- The US Air Force also has groups based on service as an airman or air force officer, as well as groups based on military specialty, such as the United States Air Force Medical Service Corps group for current and former medical service officers and Air Force Cyber Professionals for current and former officers, enlisted members, civilians, and contractors who worked as cyberspace professionals.
Groups based on veterans’ service organizations. There are quite a few veterans’ service organizations around the country. Most lobby Congress for veterans’ causes and help individual veterans navigate the application process for various Department of Veterans Affairs benefits. Some help by providing volunteers for VA facilities. They also perform a great deal of charity work in communities across the country.
- Disabled American Veterans (DAV) is a group primarily for veterans with chronic, residual effects from combat wounds or other injuries from service. In addition to building your network, the group can also help connect you with employers who may be interested specifically in employing disabled veterans.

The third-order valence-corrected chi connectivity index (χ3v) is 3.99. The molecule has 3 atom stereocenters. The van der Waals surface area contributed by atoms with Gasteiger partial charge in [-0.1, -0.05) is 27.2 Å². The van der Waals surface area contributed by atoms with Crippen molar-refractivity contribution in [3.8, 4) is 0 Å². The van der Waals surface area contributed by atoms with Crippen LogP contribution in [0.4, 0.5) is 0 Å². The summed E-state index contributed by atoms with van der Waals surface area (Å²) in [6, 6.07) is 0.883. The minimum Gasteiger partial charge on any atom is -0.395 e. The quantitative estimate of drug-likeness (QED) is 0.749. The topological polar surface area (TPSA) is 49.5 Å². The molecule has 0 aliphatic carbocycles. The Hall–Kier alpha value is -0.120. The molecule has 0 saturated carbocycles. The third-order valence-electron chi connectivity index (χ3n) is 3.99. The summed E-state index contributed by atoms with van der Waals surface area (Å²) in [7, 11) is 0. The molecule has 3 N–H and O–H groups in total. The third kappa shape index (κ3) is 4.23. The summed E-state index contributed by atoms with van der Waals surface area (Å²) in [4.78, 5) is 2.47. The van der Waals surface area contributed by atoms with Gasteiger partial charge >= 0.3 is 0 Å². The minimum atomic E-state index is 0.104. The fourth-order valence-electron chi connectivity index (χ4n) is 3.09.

- Veterans of Foreign Wars (VFW) is a group for veterans who have served in combat zones or who have otherwise been forward deployed and in harm’s way.
- Student Veterans of America has a group for student veterans to connect with each other and potential employers.
- There’s also a group for American Legion members to build their networks with each other, but it’s not officially sanctioned by the organization.
Each state has its own veterans affairs service office, and there may be groups based on membership in these organizations, as well. The US Department of Veterans Affairs has a group for people interested in working for the Department, as well as for current employees. The VA prioritizes hiring veterans for nearly every job opening, and members of this group can learn about potential openings.